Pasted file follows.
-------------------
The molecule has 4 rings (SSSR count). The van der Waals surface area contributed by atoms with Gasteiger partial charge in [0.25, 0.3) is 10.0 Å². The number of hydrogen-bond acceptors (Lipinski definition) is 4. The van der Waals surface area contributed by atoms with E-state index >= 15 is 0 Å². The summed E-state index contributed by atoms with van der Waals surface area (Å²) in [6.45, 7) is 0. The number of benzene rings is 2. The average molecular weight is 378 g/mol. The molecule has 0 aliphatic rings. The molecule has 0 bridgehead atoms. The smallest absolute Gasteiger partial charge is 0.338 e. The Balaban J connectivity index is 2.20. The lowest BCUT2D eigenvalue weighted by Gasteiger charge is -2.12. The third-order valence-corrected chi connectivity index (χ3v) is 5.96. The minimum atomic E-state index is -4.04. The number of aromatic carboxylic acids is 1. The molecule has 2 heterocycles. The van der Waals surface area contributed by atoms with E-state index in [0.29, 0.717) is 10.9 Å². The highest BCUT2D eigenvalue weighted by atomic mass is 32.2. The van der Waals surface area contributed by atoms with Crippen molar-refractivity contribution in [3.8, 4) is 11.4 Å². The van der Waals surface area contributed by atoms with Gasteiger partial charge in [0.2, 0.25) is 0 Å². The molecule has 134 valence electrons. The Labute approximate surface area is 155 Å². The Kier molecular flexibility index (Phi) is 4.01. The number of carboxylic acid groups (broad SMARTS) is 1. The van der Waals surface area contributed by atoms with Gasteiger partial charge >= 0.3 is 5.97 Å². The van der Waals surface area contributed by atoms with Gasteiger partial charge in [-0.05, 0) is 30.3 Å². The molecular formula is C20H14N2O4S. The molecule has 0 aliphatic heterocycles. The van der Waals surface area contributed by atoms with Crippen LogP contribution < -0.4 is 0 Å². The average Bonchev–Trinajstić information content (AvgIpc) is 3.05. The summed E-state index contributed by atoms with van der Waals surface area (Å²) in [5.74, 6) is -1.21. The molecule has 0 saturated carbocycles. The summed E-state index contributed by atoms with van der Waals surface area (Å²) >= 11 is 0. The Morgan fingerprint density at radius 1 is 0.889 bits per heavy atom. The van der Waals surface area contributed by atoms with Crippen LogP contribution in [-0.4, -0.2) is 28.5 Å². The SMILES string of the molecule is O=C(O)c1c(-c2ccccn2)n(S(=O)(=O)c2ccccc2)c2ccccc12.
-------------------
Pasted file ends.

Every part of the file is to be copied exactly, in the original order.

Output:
The molecule has 4 rings (SSSR count). The van der Waals surface area contributed by atoms with Gasteiger partial charge in [0.25, 0.3) is 10.0 Å². The number of hydrogen-bond acceptors (Lipinski definition) is 4. The van der Waals surface area contributed by atoms with E-state index >= 15 is 0 Å². The summed E-state index contributed by atoms with van der Waals surface area (Å²) in [6.45, 7) is 0. The number of benzene rings is 2. The average molecular weight is 378 g/mol. The molecule has 0 aliphatic rings. The molecule has 0 bridgehead atoms. The smallest absolute Gasteiger partial charge is 0.338 e. The Balaban J connectivity index is 2.20. The lowest BCUT2D eigenvalue weighted by Gasteiger charge is -2.12. The third-order valence-corrected chi connectivity index (χ3v) is 5.96. The minimum atomic E-state index is -4.04. The number of aromatic carboxylic acids is 1. The molecule has 2 heterocycles. The van der Waals surface area contributed by atoms with E-state index in [0.29, 0.717) is 10.9 Å². The highest BCUT2D eigenvalue weighted by atomic mass is 32.2. The van der Waals surface area contributed by atoms with Crippen molar-refractivity contribution in [3.8, 4) is 11.4 Å². The van der Waals surface area contributed by atoms with Gasteiger partial charge in [0.2, 0.25) is 0 Å². The molecule has 134 valence electrons. The Labute approximate surface area is 155 Å². The Kier molecular flexibility index (Phi) is 4.01. The number of carboxylic acid groups (broad SMARTS) is 1. The van der Waals surface area contributed by atoms with Gasteiger partial charge >= 0.3 is 5.97 Å². The van der Waals surface area contributed by atoms with Gasteiger partial charge in [-0.05, 0) is 30.3 Å². The molecular formula is C20H14N2O4S. The molecule has 0 aliphatic heterocycles. The van der Waals surface area contributed by atoms with Crippen LogP contribution < -0.4 is 0 Å². The average Bonchev–Trinajstić information content (AvgIpc) is 3.05. The summed E-state index contributed by atoms with van der Waals surface area (Å²) in [5.74, 6) is -1.21. The molecule has 0 saturated carbocycles. The summed E-state index contributed by atoms with van der Waals surface area (Å²) >= 11 is 0. The Morgan fingerprint density at radius 1 is 0.889 bits per heavy atom. The van der Waals surface area contributed by atoms with Crippen LogP contribution in [-0.4, -0.2) is 28.5 Å². The SMILES string of the molecule is O=C(O)c1c(-c2ccccn2)n(S(=O)(=O)c2ccccc2)c2ccccc12.